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Ambition realized

Breathing Under Water
Breathing Under Water
By Anoushka Shankar / Karsh Kale

Manhattan Records: 2007

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This review first appeared in Turbula in October 2007.

Encinitas' Anoushka Shankar, daughter and artistic heir to the legendary Indian sitarist Ravi Shankar, ventured a bit beyond Indian classical music on her 2005 album, "Rise." While that world beat album was still on EMI's classical imprint, Angel (where her first three, classical Indian albums were also released), her latest album, recorded with fellow Indian-American Karsh Kale, has been moved over to EMI's contemporary and fusion jazz subsidiary, Manhattan.

It's more than a marketing move – the music on her new album moves far afield from both the Indian classical tradition she was raised in and the somewhat timid world beat explorations of "Rise."

If "Rise" was a toe in the water of synthesizing her Indian heritage with Western pop forms, then "Breathing Under Water" is Shankar holding her nose and jumping right in the biggest wave she could find. It's a bold, confident vision melding Indian, jazz, electronica, Latin and other influences, and one that is successfully realized more often than not.

Two of the best examples of that vision's fruition come on the two tracks featuring Sting and Shankar's half-sister Norah Jones on vocals. Sting's warm, jazz-tinged vocal on "Sea Dreamer" reminds of his outstanding work in the 1990s on jazz composer Kip Hanrahan's albums, while Jones (who co-wrote "Easy" with Shankar and Kale) caresses her lyrics in her patented style. In each case, the song sounds like a Sting or Norah Jones tune, except that here each is backed with sitar and tabla – world-class sitar and tabla by Shankar and Kale. It is the equivalent of having Eric Clapton and Charlie Watts sitting behind you.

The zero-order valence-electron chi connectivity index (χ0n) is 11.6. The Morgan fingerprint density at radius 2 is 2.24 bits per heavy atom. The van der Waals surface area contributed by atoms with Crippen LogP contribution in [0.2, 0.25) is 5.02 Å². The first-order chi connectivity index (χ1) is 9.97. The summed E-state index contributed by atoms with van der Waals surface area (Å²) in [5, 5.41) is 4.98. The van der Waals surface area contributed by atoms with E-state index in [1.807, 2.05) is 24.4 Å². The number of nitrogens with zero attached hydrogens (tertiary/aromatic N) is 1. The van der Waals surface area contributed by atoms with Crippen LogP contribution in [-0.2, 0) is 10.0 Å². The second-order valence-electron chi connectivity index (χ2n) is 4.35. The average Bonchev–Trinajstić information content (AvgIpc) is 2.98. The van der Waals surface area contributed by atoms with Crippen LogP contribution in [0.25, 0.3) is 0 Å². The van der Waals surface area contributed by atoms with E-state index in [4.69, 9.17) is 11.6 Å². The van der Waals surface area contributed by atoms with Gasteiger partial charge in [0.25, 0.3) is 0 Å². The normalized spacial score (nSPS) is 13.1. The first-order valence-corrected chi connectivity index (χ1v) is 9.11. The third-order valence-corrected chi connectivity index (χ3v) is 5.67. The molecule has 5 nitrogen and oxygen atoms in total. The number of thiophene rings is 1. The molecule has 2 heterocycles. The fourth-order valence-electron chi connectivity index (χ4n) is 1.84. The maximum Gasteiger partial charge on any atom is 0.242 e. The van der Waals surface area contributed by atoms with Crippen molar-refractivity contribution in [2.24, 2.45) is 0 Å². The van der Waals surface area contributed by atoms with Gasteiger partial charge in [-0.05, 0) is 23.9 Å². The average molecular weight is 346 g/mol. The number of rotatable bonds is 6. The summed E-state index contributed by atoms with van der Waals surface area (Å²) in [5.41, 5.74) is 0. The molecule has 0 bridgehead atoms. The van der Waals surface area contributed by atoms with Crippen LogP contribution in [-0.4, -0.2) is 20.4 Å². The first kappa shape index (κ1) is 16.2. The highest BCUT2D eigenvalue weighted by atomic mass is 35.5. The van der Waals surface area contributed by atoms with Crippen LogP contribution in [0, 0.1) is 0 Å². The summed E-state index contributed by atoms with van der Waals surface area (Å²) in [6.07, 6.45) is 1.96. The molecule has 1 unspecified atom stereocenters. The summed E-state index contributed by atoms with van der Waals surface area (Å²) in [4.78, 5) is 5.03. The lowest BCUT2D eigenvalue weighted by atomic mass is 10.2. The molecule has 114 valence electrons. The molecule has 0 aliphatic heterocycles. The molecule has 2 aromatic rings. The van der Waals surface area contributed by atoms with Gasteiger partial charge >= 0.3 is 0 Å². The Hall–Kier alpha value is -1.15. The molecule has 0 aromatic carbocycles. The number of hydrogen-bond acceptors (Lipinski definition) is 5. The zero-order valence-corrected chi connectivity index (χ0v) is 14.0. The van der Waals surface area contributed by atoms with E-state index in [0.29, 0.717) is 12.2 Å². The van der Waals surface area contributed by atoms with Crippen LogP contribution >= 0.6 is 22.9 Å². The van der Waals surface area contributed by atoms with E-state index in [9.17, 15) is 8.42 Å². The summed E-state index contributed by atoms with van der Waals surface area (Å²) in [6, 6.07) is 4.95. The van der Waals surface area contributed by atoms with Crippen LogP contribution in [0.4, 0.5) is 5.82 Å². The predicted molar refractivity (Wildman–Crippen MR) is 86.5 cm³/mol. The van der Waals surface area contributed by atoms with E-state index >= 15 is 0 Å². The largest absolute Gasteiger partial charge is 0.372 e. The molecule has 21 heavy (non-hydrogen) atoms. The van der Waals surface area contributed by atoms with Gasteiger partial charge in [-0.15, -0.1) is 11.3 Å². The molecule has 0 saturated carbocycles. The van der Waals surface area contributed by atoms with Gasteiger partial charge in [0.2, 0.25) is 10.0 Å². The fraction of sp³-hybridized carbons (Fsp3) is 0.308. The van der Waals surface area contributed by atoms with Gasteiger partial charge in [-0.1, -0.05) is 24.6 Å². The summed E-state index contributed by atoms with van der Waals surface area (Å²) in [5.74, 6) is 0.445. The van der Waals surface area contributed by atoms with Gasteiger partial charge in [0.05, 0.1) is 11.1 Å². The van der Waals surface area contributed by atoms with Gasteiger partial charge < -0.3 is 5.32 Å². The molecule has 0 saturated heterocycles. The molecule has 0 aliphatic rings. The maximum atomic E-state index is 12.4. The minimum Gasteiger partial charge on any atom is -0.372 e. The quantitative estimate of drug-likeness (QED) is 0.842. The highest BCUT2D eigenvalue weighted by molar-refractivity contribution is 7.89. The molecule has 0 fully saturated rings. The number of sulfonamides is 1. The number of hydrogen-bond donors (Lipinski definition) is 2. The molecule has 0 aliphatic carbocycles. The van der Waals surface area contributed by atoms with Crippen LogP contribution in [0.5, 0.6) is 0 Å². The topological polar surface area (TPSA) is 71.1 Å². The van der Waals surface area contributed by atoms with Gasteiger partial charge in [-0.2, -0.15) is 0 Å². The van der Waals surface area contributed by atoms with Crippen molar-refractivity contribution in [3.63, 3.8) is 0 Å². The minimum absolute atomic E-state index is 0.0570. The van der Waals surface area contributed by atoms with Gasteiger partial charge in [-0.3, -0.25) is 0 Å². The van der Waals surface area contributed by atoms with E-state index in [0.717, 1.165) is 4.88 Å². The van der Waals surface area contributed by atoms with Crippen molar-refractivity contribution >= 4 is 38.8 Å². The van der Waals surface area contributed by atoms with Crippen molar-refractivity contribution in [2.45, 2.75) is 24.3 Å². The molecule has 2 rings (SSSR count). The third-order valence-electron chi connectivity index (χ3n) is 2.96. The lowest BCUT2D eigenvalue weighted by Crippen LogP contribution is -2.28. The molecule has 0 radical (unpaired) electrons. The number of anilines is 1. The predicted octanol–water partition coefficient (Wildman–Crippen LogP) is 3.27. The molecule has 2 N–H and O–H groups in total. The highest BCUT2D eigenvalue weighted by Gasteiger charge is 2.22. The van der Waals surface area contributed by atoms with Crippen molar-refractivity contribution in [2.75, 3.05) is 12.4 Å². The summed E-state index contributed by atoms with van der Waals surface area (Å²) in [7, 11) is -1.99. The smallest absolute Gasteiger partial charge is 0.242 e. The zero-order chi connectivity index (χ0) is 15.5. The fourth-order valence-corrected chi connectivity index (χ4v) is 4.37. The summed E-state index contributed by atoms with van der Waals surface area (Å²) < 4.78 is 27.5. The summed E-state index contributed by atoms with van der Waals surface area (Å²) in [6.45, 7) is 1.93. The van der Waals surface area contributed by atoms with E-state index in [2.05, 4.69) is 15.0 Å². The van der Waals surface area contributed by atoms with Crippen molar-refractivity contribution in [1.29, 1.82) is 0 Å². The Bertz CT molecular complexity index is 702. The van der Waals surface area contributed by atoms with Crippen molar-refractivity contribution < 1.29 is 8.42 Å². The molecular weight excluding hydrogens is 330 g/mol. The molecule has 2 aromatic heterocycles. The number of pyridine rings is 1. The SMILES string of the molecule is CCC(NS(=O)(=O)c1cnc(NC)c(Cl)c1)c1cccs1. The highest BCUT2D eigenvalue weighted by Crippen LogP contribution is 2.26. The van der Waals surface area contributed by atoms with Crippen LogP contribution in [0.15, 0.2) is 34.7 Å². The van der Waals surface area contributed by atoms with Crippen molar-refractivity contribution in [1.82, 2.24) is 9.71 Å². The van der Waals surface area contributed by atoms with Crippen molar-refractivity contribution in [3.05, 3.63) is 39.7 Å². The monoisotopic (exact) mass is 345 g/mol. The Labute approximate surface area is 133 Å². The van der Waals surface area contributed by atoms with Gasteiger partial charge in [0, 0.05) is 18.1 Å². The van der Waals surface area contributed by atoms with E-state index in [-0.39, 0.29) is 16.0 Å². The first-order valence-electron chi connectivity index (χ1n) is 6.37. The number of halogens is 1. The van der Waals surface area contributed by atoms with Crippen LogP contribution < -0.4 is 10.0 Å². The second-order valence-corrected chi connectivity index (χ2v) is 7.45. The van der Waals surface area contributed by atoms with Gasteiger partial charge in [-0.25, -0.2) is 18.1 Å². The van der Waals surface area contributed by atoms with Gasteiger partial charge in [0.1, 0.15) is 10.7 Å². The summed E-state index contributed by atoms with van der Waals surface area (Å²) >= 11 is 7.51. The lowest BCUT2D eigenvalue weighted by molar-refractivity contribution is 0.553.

The remaining tracks contain both instrumental performances, and guest peformances by other, lesser known singers (Sunidhi Chauhan, Noah Lembersky, Shankar Mahadevan). The styles range from sleek Euro pop ("Burn") through an Indian/Afro-pop stew ("Ghost Story") to trance ("Slither") and symphonic new age ("Little Glass Folk"). And there are two tracks co-written by Anoushka and her father on which he sits in on sitar, "Oceanic" parts 1 and 2, that are purely in the Indian classical idiom.

Outside jazz's John McLaughlin and Jonas Hellborg, there have been few successes in bridging the distinctive traditions of Indian music with western forms. But Shankar, daughter and student of one of India's greatest musicians but raised in Southern California, comes to the music from both directions at the same time. And so there is an utterly organic feel to this album, a holistic approach to this synthesis of East and West.

As ambitious as this album is, and as successful as it is at finding common ground – and at creating fun, listenable music – it certainly seems that this is but the beginning of what should be a fascinating life's journey of musical exploration.